Office for Victims of Crime logo National Crime Victims' Rights Week: April 23-29, 2006 Victims' Rights: Strength in Unity
Photo of hands holding candles aloft in commemoration of National Crime Victims' Rights Week events.
National Crime Victims' Rights Week 2006
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[Graphical descriptions appear in brackets. Throughout the video montage, voiceovers of multiple individuals are heard while a collage of photographs, documents, and newspaper clippings dissolve in and out of the screen on the patches of a quilt. Photos show portraits of individual speakers, their loved ones and victims, a wrecked car, migrant workers, an African American man in a wheelchair, portraits of domestic violence victims, a woman holding a candle at a vigil, a Latino group for POMC, and John Walsh at a long table with microphones and other advocates.]

[Opening: National Crime Victims' Rights Week 2006 appears superimposed on a quilt.]

Victims' Rights: Strength in Unity

Amanda Lacey: I was on my way home and a drunk driver pulled out of a bar and hit me head on.

Dawana Freeman: He pulls his gun out of his pocket and he's like, "Don't run, don't move."

Donna Hurst: My ex-husband was very angry with me, and he took his right fist and he punched across the left side of my face.

Eric Fischer: I think a lot of times victims of crimes feel that they're alone.

Jeanne Lewis: When you say the word "murder"—like "my child was murdered"—you can sometimes see an actual physical withdrawal on the part of the listener. [A series of photos appear on the screen; in order are portraits of Jean Lewis's son; Glynn Birch's son; and Mark Lunsford's daughter Jesse, in front of a Christmas tree.]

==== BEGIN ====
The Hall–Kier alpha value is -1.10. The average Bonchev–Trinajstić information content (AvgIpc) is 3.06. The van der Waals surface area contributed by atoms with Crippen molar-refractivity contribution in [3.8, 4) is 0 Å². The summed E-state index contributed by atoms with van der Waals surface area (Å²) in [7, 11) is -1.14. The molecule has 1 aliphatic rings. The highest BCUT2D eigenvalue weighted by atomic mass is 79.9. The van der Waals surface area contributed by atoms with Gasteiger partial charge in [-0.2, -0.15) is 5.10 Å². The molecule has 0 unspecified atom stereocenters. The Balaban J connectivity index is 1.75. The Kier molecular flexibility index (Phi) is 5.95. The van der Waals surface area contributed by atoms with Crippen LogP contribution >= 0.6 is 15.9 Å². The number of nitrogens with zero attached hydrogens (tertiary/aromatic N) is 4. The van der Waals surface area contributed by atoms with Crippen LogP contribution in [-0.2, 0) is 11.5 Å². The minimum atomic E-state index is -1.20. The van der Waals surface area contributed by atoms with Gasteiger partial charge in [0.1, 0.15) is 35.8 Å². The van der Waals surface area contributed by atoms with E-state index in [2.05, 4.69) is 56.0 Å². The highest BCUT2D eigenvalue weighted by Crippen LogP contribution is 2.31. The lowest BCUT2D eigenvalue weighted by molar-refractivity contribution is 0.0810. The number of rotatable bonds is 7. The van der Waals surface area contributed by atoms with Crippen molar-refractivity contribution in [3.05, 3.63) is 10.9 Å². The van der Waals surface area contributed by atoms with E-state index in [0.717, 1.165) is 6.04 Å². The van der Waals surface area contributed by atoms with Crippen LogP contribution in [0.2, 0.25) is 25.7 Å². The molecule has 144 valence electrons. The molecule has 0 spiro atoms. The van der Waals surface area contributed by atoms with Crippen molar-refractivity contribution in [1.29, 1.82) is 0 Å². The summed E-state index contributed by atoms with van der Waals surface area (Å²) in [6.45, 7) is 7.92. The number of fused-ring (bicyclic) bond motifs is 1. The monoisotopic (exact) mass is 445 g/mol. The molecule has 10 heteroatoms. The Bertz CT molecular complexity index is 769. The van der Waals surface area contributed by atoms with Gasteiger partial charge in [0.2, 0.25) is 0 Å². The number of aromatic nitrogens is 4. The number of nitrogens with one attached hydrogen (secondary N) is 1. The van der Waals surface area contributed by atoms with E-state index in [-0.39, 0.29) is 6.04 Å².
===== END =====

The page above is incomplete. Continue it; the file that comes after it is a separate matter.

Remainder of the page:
Anne Seymour: The greatest challenge was—absolutely—societal attitudes about crime and victimization. [Newspaper clippings appear on the screen. Clipping headlines read: Society Must Realize That the Disabled Are Abused, Too; Elderly; and Victimized again.]

Donna Hurst: I went to counseling. The first counselor I went to asked me, "Well, why do you think you want to be abused?"

Judge Lois Haight: People blamed them, ignored them—although, I think the blame was the worst. [Photo appears on screen of a banner from a march that reads, "No Mas Violencia Domestica."]

Judge Lois Haight: We put the responsibility for crime on the persons who suffered it, not the persons who did it.

Rob Smith: When we did the first interview with our, uh, prosecutor he told my wife that she was going to cost the state a lot of money and I felt like he had victimized my wife all over again. [Newspaper clipping appears on the screen. Clipping reads: You've Been Raped, Why Bother Reporting It?"

Roberta Roper: There were no. no rights for crime victims in our state. There were no services—we were told that—we were literally on our own. [Newspaper clippings appear on screen. Clippings read: Families seek rights for victims; and Victims of crime want rights.]

Anne Seymour: When you had 2 and 3 and 5 and 20, and then hundreds of victims speaking out about their need for rights and quality services, our society as a whole started paying attention. [Video of Korean parade for KAFSC (Family Service Center) plays on screen.]

Anne Seymour: These are the seams that tie our field together. [Newspaper clipping appears on screen. Clipping reads: Keeping their light shining.]

Mark Lunsford: It hurts every time I tell the story, and I mean. and I mean it hurts for me to relive that, but if I can talk to people, at least one person will try to make a change and that's why I do it. [Video of Mark holding a Jessica T-shirt plays on screen.] [Newspaper clippings appear on screen. Clippings read: Dad turns despair into activism; and Private pain, public action.]

[Title appears on a patch of the quilt, reads: Victims' Rights: Strength in Unity.]

[End of video clip.]

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